When a search term is entered, it is added to a URL template that is sent to BOSS, which returns an XML file. JSON-JavaScript Object Notion is also supported. "We then mix those results using a proprietary algorithm," said Newcomb. "In some cases, our results are so good, we just use those. In other cases, we actually don't have any results-so we just use Yahoo! But in most cases, we take the merged results and present them to the user." The coding didn't take long. "Our first swipe at it took about a week, and we were still building our search engine infrastructure. The actual Yahoo! integration was fairly trivial. If you just wanted to use BOSS and 're-decorate' the results, that could be done in an afternoon."

Newcomb said that the challenge with BOSS has more to do with user expectations than with implementation. "Users expect that search results are whatever Google or Yahoo! gives them. Our results can be somewhat different, and changing those expectations can be difficult." Newcomb maintains that when a query is on a particularly hot topic, Me.dium's results are markedly better than with a conventional search engine-but users aren't always aware of the comparative differences. The conventional search engine remains the norm, at least until proven otherwise. Newcomb cites as an example the Cuil search engine, which got a lot of attention when it launched as a Google competitor. "They fell flat on their faces because people were expecting something, and they didn't get it. And that has to do with the user interface, with the results you get back, and with niceties like search suggestions if you misspell a word. You have to get all that right first before people will tolerate differences."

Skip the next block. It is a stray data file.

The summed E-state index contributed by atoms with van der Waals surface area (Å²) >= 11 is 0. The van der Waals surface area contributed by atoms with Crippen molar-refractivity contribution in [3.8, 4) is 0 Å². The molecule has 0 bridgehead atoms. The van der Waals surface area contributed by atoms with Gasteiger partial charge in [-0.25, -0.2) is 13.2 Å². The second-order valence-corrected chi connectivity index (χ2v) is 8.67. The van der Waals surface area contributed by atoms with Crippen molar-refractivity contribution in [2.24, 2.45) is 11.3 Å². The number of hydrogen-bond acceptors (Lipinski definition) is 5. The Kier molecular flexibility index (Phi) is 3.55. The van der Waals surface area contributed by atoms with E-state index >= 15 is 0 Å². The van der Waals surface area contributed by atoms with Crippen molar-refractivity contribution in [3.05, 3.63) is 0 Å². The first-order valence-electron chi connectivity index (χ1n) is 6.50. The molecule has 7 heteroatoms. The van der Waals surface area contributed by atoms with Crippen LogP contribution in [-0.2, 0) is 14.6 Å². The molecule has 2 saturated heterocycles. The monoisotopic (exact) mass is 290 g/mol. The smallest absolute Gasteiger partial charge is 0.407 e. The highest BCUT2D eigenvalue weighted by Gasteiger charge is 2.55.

A related challenge, said Newcomb, is that people also expect search results to be fast-within less than half or even a tenth a second. "Yahoo! by itself does a pretty good job on that. But BOSS represents an extra hop, and therefore, the response is slightly longer. There's really nothing major you can do about that, short of building your own infrastructure. But it's worth noting. In our case, it's important that when we get a search term, we don't first run our search, and only then search Yahoo! We do both in parallel."

I asked Newcomb how he can compete in one of the most entrenched markets imaginable, in which "Google" has become a verb ("let's Google it), and Yahoo! and Microsoft are both trying their best to catch up. How does a small search engine with no marketing budget, no big development teams, attract eyeballs? "Getting people to try our service is absolutely a hard thing. In fact, Yahoo! and Microsoft are having a hard time getting people to use their engines instead of Google's. Google's brand is so incredibly strong, and anyone competing against them will have a huge challenge." Newcomb said that for smaller search engine companies, there's really no choice-you can't go head-on, but must think of yourself as filling a niche-finding a need the big search engines have overlooked. "Me.dium is two million people strong and growing," he said.